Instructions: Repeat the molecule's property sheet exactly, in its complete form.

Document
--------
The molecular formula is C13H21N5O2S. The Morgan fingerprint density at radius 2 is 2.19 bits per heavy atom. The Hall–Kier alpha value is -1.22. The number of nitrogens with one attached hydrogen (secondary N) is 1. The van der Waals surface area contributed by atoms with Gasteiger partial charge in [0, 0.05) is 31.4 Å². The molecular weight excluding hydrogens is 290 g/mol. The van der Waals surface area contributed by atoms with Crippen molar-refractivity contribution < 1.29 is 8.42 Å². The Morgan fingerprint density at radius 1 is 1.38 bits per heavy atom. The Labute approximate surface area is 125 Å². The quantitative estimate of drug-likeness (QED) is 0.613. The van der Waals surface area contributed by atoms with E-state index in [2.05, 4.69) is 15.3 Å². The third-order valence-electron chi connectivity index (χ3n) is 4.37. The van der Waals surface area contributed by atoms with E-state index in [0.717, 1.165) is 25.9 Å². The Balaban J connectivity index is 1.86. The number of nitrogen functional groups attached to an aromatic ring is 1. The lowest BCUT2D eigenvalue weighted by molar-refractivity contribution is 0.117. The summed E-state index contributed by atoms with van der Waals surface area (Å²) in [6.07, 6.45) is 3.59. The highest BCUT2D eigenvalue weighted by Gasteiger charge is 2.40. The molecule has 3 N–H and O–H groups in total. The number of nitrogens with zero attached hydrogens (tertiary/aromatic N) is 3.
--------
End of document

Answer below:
The molecular formula is C13H21N5O2S. The Morgan fingerprint density at radius 2 is 2.19 bits per heavy atom. The Hall–Kier alpha value is -1.22. The number of nitrogens with one attached hydrogen (secondary N) is 1. The van der Waals surface area contributed by atoms with Gasteiger partial charge in [0, 0.05) is 31.4 Å². The molecular weight excluding hydrogens is 290 g/mol. The van der Waals surface area contributed by atoms with Crippen molar-refractivity contribution < 1.29 is 8.42 Å². The Morgan fingerprint density at radius 1 is 1.38 bits per heavy atom. The Labute approximate surface area is 125 Å². The quantitative estimate of drug-likeness (QED) is 0.613. The van der Waals surface area contributed by atoms with E-state index in [2.05, 4.69) is 15.3 Å². The third-order valence-electron chi connectivity index (χ3n) is 4.37. The van der Waals surface area contributed by atoms with E-state index in [0.717, 1.165) is 25.9 Å². The Balaban J connectivity index is 1.86. The number of nitrogen functional groups attached to an aromatic ring is 1. The lowest BCUT2D eigenvalue weighted by molar-refractivity contribution is 0.117. The summed E-state index contributed by atoms with van der Waals surface area (Å²) in [6.07, 6.45) is 3.59. The highest BCUT2D eigenvalue weighted by Gasteiger charge is 2.40. The molecule has 3 N–H and O–H groups in total. The number of nitrogens with zero attached hydrogens (tertiary/aromatic N) is 3.